Thousands of lower-income workers and their supporters rallied across the nation, including Chicago, in a quest for a $15 minimum wage.
The move was touted as "the largest-ever Fight for 15 mobilization."
The nationwide protests took place across 200 U.S. cities, including Chicago, and included healthcare workers, school employees, homecare workers, childcare workers, airport employees, Walmart workers and others.
Chicago's protests included one during the morning commute at the McDonald's restaurant at West 83rd Street and South Ashland Avenue. An afternoon rally was held at University of Illinois Chicago campus before protestors marched and gathered outside another McDonald's restaurant, at 111 W. Jackson Blvd., in the Loop.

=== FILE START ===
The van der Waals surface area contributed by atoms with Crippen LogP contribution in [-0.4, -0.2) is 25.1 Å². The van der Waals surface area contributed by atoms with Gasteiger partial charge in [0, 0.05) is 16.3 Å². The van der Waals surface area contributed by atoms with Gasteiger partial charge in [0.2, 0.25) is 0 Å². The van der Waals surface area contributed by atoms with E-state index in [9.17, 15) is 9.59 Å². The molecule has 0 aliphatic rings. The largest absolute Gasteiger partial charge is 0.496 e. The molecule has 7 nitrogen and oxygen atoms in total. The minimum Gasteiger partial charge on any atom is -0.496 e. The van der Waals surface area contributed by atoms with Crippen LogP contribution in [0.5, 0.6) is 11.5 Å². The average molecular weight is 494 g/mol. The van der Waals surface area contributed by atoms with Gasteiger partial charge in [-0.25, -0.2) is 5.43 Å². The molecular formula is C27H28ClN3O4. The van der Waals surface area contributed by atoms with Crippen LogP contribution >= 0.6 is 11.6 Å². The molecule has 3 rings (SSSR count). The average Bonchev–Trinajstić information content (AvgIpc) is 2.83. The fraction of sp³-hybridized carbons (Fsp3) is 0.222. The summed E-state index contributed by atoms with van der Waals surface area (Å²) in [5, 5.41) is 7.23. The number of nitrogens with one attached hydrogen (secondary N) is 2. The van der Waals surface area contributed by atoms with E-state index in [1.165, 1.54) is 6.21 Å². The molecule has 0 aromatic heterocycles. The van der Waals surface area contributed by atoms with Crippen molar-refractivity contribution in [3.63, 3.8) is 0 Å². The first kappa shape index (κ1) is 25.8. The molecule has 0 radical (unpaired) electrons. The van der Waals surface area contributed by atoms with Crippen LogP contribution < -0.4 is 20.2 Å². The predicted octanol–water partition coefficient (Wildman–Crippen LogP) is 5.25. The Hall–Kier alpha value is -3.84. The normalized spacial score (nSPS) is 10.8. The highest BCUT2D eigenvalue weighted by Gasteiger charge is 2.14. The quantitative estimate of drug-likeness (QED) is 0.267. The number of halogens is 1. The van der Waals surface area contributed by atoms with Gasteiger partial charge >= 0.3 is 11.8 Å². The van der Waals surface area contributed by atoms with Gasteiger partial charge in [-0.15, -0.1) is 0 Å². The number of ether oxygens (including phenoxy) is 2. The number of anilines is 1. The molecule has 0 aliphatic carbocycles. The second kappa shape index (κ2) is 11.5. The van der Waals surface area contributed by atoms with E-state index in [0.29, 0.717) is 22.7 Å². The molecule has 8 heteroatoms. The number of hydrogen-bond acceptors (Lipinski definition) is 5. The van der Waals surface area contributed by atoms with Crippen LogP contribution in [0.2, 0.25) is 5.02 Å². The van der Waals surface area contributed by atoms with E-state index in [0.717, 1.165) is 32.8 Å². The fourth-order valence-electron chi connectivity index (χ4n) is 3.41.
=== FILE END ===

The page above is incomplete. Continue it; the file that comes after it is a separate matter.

"We want real paid sicks days and our correct pay raise. I'm here to ask for support from this community to stand with us, fight with us and help us," one protestor told supporters at the UIC rally.
Workers said they chose to protest on tax day both because April 15 matches their minimum wage demand and because they want to "highlight the fact that they are paid so little that too many are forced to rely on public assistance to get by."